If we are really listening, we do not question the internal goodness of ourselves and others because it is just there, sometimes covered up by confusing words, and complicated actions and the assumptions that we draw from both. However, if we are really listening, we hear each other in deeper timbres. We know intuitively of the pain and the love that resides deeper inside of us and those around us. We ask different questions. We appreciate the power of the pregnant pause when we respond, not react. We step forward into the wind, not backwards. We sing inwards, rather than shout outwards. We pull forwards rather than push away.

Don’t go away, come near.
Don’t be faithless, be faithful.
Find the antidote in the venom.
Come to the root of the root of your Self.
(Rumi, Root of the Root)

In other words, when we are rooted, we stay. We stay present. We stay connected. This staying is the silent knowledge of our spiritual love as compassionate people in all of our complexities.

“Human beings are millions of things in one day.”
― Nick Hornby, A Long Way Down

52 Weeks Being Now: Week Forty: Silent Knowledge

12 Aug

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Stopping to Listen: Every so often we get caught up in the inertia of our lives and in the words and actions that precipitate what we believe to be the “truth”. We are so busy trying to figure out what the truth means, that we lose the essential point of why we are trying to learn it in the first place. We want to experience joy. We want to experience love. We believe that the absolute truth will allow us some sense of security in knowing our goodness and that of those around us. Then, and only then, can we experience true joy and love. However, the truth is only a story that we tell ourselves, or that we allow others to interpret of us:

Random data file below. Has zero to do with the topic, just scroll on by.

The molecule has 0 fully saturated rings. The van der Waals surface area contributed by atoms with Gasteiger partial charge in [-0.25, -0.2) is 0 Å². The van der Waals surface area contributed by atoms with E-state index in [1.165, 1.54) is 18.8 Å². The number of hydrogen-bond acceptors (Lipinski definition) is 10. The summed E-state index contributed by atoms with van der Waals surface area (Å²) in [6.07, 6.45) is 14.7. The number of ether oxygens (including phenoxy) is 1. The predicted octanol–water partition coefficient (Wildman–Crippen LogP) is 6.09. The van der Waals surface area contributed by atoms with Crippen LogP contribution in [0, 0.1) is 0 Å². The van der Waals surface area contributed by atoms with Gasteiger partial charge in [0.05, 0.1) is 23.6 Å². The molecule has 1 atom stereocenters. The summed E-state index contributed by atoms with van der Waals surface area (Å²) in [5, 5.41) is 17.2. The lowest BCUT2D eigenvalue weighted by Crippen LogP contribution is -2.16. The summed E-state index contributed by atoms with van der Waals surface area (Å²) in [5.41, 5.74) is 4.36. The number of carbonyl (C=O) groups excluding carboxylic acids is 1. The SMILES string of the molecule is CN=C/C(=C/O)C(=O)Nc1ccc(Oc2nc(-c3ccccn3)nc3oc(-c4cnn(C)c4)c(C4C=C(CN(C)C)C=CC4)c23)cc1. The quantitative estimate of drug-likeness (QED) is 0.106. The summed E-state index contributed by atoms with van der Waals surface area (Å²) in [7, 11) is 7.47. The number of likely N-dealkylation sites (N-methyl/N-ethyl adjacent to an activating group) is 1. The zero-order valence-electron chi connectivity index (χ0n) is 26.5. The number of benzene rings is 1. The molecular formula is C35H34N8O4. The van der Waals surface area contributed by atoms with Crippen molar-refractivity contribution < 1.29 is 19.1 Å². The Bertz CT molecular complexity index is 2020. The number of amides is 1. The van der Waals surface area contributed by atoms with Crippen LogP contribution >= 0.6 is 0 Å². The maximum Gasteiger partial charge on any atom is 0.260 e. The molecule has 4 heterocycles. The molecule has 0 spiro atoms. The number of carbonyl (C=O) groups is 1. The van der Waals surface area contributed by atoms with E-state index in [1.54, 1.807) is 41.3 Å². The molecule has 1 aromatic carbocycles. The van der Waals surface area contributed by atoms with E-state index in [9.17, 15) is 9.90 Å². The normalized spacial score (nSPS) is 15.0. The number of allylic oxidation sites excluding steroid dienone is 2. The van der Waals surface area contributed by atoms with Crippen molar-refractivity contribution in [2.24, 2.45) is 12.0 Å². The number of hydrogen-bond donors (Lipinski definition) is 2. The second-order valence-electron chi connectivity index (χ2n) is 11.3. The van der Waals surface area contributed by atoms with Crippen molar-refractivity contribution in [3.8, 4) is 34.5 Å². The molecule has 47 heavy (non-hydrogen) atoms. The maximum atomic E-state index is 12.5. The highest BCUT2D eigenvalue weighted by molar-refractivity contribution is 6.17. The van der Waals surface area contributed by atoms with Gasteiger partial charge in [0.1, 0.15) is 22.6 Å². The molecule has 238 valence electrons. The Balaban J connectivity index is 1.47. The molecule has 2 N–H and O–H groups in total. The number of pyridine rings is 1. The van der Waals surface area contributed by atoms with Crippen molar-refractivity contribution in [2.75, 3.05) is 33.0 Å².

“I am only one half of the message; you are the other half. I am responsible for what I say, but I am not responsible for what you understand. You are responsible for what you understand; you are responsible for whatever you do with what you hear in your head, because you are the one who gives the meaning to every word that you hear” (Ruiz, 2010, p. 104).

Usually, we listen to the words of those we hope are telling us the truth. We watch their actions. We try to align their words and actions so as to have them make testaments of what we need to believe to be true. However, in the end, it is all a story. It is a perspective, and what truly matters is what is beneath the story. “The truth is silent. It’s something you you just know; it’s something that you can feel without words and it’s called silent knowledge” (Ruiz, 2010, p. 110). I refer to it as intuition.